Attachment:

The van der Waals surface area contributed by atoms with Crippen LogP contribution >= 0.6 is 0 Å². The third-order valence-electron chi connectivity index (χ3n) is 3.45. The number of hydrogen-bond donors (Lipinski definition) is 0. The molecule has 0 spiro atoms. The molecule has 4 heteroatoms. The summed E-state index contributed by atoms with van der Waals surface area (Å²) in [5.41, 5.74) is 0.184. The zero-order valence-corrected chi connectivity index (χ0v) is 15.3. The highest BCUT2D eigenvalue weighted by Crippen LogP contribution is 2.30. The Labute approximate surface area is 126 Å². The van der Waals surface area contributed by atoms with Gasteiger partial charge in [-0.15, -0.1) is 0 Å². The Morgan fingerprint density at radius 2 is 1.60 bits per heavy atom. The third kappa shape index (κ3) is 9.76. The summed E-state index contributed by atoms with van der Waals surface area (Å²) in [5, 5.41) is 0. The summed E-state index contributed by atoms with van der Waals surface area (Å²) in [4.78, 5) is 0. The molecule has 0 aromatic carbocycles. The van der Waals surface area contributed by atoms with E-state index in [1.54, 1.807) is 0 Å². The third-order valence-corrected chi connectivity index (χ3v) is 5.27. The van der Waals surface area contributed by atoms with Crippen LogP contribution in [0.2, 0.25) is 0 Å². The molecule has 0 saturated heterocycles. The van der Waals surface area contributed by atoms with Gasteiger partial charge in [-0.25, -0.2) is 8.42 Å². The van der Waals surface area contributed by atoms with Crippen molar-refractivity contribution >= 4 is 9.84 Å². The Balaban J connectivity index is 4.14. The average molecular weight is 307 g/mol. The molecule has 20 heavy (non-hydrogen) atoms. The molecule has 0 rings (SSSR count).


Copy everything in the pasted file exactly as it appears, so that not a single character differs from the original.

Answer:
The van der Waals surface area contributed by atoms with Crippen LogP contribution >= 0.6 is 0 Å². The third-order valence-electron chi connectivity index (χ3n) is 3.45. The number of hydrogen-bond donors (Lipinski definition) is 0. The molecule has 0 spiro atoms. The molecule has 4 heteroatoms. The summed E-state index contributed by atoms with van der Waals surface area (Å²) in [5.41, 5.74) is 0.184. The zero-order valence-corrected chi connectivity index (χ0v) is 15.3. The highest BCUT2D eigenvalue weighted by Crippen LogP contribution is 2.30. The Labute approximate surface area is 126 Å². The van der Waals surface area contributed by atoms with Gasteiger partial charge in [-0.15, -0.1) is 0 Å². The Morgan fingerprint density at radius 2 is 1.60 bits per heavy atom. The third kappa shape index (κ3) is 9.76. The summed E-state index contributed by atoms with van der Waals surface area (Å²) in [5, 5.41) is 0. The summed E-state index contributed by atoms with van der Waals surface area (Å²) in [4.78, 5) is 0. The molecule has 0 aromatic carbocycles. The van der Waals surface area contributed by atoms with E-state index in [1.54, 1.807) is 0 Å². The third-order valence-corrected chi connectivity index (χ3v) is 5.27. The van der Waals surface area contributed by atoms with Crippen LogP contribution in [0.2, 0.25) is 0 Å². The molecule has 0 saturated heterocycles. The van der Waals surface area contributed by atoms with Gasteiger partial charge in [-0.25, -0.2) is 8.42 Å². The van der Waals surface area contributed by atoms with Crippen molar-refractivity contribution >= 4 is 9.84 Å². The Balaban J connectivity index is 4.14. The average molecular weight is 307 g/mol. The molecule has 20 heavy (non-hydrogen) atoms. The molecule has 0 rings (SSSR count).